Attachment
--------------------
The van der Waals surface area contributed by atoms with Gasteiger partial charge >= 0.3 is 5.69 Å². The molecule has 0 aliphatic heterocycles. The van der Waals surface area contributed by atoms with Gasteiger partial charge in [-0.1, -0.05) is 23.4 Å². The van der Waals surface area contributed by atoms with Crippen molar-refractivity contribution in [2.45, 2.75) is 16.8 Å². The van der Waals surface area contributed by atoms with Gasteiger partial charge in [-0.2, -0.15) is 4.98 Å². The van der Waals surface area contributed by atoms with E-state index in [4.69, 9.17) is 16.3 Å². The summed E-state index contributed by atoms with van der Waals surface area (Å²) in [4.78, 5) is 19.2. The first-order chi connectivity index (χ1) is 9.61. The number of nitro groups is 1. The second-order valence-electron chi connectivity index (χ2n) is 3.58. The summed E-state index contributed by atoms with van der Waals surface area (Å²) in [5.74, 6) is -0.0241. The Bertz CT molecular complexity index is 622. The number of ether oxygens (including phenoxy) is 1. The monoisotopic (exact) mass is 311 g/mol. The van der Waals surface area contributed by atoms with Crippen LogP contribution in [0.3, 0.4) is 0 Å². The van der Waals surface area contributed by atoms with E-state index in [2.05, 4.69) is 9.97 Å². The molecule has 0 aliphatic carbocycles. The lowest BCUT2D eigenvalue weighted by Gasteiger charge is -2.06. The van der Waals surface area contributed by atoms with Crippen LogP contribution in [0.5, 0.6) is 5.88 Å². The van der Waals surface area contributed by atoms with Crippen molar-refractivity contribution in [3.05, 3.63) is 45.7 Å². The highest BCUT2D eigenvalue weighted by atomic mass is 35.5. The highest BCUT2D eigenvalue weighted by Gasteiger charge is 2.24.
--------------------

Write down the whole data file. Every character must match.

The van der Waals surface area contributed by atoms with Gasteiger partial charge >= 0.3 is 5.69 Å². The molecule has 0 aliphatic heterocycles. The van der Waals surface area contributed by atoms with Gasteiger partial charge in [-0.1, -0.05) is 23.4 Å². The van der Waals surface area contributed by atoms with Crippen molar-refractivity contribution in [2.45, 2.75) is 16.8 Å². The van der Waals surface area contributed by atoms with Gasteiger partial charge in [-0.2, -0.15) is 4.98 Å². The van der Waals surface area contributed by atoms with E-state index in [4.69, 9.17) is 16.3 Å². The summed E-state index contributed by atoms with van der Waals surface area (Å²) in [4.78, 5) is 19.2. The first-order chi connectivity index (χ1) is 9.61. The number of nitro groups is 1. The second-order valence-electron chi connectivity index (χ2n) is 3.58. The summed E-state index contributed by atoms with van der Waals surface area (Å²) in [5.74, 6) is -0.0241. The Bertz CT molecular complexity index is 622. The number of ether oxygens (including phenoxy) is 1. The monoisotopic (exact) mass is 311 g/mol. The van der Waals surface area contributed by atoms with Crippen LogP contribution in [0.3, 0.4) is 0 Å². The van der Waals surface area contributed by atoms with E-state index in [2.05, 4.69) is 9.97 Å². The molecule has 0 aliphatic carbocycles. The lowest BCUT2D eigenvalue weighted by Gasteiger charge is -2.06. The van der Waals surface area contributed by atoms with Crippen LogP contribution in [0.5, 0.6) is 5.88 Å². The van der Waals surface area contributed by atoms with Crippen molar-refractivity contribution in [3.05, 3.63) is 45.7 Å². The highest BCUT2D eigenvalue weighted by atomic mass is 35.5. The highest BCUT2D eigenvalue weighted by Gasteiger charge is 2.24.